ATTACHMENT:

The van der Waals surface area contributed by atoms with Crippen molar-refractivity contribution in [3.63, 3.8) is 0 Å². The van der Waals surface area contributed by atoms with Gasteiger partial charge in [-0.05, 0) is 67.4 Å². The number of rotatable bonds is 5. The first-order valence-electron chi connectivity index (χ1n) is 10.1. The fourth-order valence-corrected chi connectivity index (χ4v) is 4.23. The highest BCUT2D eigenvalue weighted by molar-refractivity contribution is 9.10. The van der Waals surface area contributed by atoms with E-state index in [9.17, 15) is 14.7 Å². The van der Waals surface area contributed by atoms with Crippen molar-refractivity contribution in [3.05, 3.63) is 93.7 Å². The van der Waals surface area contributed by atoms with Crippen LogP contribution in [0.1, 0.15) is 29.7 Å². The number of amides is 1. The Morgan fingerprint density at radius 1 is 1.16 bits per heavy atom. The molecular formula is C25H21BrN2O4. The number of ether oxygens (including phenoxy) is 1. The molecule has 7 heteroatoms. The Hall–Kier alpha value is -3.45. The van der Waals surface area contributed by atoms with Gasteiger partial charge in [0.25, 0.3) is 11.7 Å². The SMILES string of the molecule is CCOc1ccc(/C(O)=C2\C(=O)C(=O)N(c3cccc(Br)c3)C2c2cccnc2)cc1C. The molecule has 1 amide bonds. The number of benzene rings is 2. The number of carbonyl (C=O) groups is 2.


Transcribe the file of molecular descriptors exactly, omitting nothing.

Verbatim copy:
The van der Waals surface area contributed by atoms with Crippen molar-refractivity contribution in [3.63, 3.8) is 0 Å². The van der Waals surface area contributed by atoms with Gasteiger partial charge in [-0.05, 0) is 67.4 Å². The number of rotatable bonds is 5. The first-order valence-electron chi connectivity index (χ1n) is 10.1. The fourth-order valence-corrected chi connectivity index (χ4v) is 4.23. The highest BCUT2D eigenvalue weighted by molar-refractivity contribution is 9.10. The van der Waals surface area contributed by atoms with E-state index in [9.17, 15) is 14.7 Å². The van der Waals surface area contributed by atoms with Crippen molar-refractivity contribution in [3.05, 3.63) is 93.7 Å². The van der Waals surface area contributed by atoms with Crippen LogP contribution in [0.1, 0.15) is 29.7 Å². The number of amides is 1. The Morgan fingerprint density at radius 1 is 1.16 bits per heavy atom. The molecular formula is C25H21BrN2O4. The number of ether oxygens (including phenoxy) is 1. The molecule has 7 heteroatoms. The Hall–Kier alpha value is -3.45. The van der Waals surface area contributed by atoms with Gasteiger partial charge in [0.25, 0.3) is 11.7 Å². The SMILES string of the molecule is CCOc1ccc(/C(O)=C2\C(=O)C(=O)N(c3cccc(Br)c3)C2c2cccnc2)cc1C. The molecule has 1 amide bonds. The number of benzene rings is 2. The number of carbonyl (C=O) groups is 2.